Less than a week to go to 2023, and things are looking good for the new year. To wrap up 2022, here are some of my photos taken since about Thanksgiving, and while it’s possible I might get a few more before 2023 arrives it seems like a good time for a new posting.
The day before Thanksgiving, I finally got a couple photos of the American Bittern that was seem at Rio Grande Nature Center from 11/19 to 11/26. Unfortunately, due to the lighting and such the photos aren’t that great although it was fun to see it. Also on the pond that morning were some baby Canada Geese getting their first experience walking on the ice; seemed most unusual to have little ones so late in the year.
Not many birds seen on my next few outings, but one that made a regular appearance was the Great Blue Heron including this one from the boat ramp at the Alameda Bridge,
and another one high in a cottonwood a few days later in the Tingley bosque.
The ponds in the Tingley bosque also turned up my first Ruby-crowned Kinglet for the season,
and gave me a nice look at a female Hooded Merganser.
While scouting the Piedras Marcadas unit of the Petroglyph National Monument, part of our route for the upcoming Albuquerque Christmas Bird Count, a coyote was keeping a close eye on our activity.
I’ve made several trips to Alameda Open Space this month after hearing of a variety of interesting bird sightings there recently. Totally missed out on the Northern Parula and Magnolia Warbler, but did get a look at the Rusty Blackbird and on one occasion saw a Wilson’s Snipe out in the open but pretending to be invisible by tucking that long bill away.
Got a nice shot that same morning of a nearby Eastern Bluebird.
Rather chilly out on our first Christmas Bird Count this year for the Bosque del Apache NWR on December 17, but we’d end up with a decent list despite having to deal with tire pressure issues all day (fortunately we’d make it back to Albuquerque okay before needing to have the tire replaced a few days later).
A few of the goodies we’d see were a Phainopepla,
a Red-naped Sapsucker we’d originally decided was a Yellow-bellied Sapsucker, [NOTE: Since the original posting, it has now been determined that this was indeed a Yellow-bellied Sapsucker and the caption updated.]
several Ladder-backed Woodpeckers,
and Mountain Bluebird, some of which were kiting (hovering in place) over a field.
The next day was the Albuquerque CBC, where we explore a number of locations on the West Mesa. Chilly again and mostly cloudy that day, so we wouldn’t see too many birds, but were happy to get a Rock Wren, Crissal Thrasher, and a couple of Sagebrush Sparrows for our list.
Almost a week later on Christmas Eve morning, we decided to try for the American Dipper that had been seen on the east side of the Rio Grande just south of Montano. I’d tried earlier in the week without success but figured it was worth a shot. After almost giving up for the second time, there it was hiding behind a Russian olive tree along the ditch.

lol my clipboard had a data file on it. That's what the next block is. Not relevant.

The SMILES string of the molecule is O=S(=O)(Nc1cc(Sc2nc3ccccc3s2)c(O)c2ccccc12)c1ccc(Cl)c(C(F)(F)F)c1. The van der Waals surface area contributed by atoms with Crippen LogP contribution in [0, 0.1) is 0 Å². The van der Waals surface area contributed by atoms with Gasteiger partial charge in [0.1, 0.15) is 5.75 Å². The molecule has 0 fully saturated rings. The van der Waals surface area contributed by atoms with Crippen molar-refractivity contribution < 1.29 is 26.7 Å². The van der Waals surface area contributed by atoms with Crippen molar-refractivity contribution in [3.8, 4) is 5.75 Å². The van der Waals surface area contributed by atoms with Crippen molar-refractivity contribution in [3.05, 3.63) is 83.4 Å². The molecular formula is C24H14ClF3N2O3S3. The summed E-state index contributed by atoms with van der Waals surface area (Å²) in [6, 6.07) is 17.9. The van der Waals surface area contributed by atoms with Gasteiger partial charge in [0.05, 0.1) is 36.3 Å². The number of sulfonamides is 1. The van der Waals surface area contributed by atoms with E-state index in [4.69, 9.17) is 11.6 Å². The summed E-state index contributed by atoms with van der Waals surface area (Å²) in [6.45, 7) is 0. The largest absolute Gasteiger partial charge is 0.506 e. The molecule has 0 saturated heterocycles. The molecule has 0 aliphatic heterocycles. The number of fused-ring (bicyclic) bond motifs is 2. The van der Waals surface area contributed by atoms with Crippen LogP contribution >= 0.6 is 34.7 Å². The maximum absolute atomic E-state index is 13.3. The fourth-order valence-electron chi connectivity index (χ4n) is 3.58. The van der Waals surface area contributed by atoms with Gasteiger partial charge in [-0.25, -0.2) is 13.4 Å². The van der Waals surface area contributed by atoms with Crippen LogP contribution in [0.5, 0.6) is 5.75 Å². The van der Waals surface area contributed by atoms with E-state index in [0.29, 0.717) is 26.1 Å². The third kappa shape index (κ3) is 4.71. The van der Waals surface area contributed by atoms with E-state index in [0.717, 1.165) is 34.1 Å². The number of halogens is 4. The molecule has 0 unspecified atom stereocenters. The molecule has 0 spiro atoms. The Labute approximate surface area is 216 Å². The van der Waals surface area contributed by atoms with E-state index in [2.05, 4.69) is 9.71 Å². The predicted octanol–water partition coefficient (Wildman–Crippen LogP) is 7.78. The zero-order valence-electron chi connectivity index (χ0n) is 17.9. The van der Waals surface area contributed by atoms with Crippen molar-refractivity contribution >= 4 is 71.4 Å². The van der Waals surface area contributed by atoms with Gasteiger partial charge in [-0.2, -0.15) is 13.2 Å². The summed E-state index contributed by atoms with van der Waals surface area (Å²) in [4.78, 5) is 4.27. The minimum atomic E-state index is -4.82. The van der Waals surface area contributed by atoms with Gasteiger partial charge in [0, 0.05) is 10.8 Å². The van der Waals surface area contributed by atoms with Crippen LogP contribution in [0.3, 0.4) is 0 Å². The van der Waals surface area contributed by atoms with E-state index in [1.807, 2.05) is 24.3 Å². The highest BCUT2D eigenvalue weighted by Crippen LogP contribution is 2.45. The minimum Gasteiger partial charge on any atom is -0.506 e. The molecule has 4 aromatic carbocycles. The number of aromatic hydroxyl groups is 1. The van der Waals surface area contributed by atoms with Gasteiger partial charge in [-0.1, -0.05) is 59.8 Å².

We’d see it for a short time before it would disappear behind the branches only to reappear nearby after a minute or so. Not nearly as good a photo as other folks have been getting, but it made my day. We then thought we’d hit the Nature Center again, where I’d seen the Tundra Swan earlier that week (parked on the ice and tucked into a ball – not the best pose for a photo), and wondering if we’d see the unusual White-throated Sparrow or the Brown Thrasher others had been reporting. White-throated Sparrow was too easy, regularly popping in and out to hit the feeder.
No Tundra Swan that day, but while we were looking around for other birds our friend, Lefty, called that they were seeing the Brown Thrasher from the observation room inside the Nature Center. We joined the crowd there but only got the most fleeting views of the thrasher every now and then. Finally managed to get a shot of it although it’s still pretty well hidden.
Our final CBC for the year was yesterday’s Sandia Mountains CBC, where this year we were assigned Embudito Canyon. Despite spending quite a bit of time on the count and good weather conditions after a chilly start, there were a few expected species that we wouldn’t see such as Cactus Wren or Rock Wren. But it was a treat to see and photograph a single Rufous-crowned Sparrow (my only photo that day).
Can’t wait to see what 2023 will bring. Happy New Year, y’all!
You captured the features of many beautiful birds in December. The Rufous-capped Sparrow was a great shot considering he allowed himself to be seen for only seconds. Another good photo of the Eastern Bluebird. He was artistically positioned on a branch just like the male Eastern Bluebird on last year’s calendar page for December.
Thanks. We were indeed lucky to even see that Rufous-crowned Sparrow, only noticing it by turning around leaving the canyon.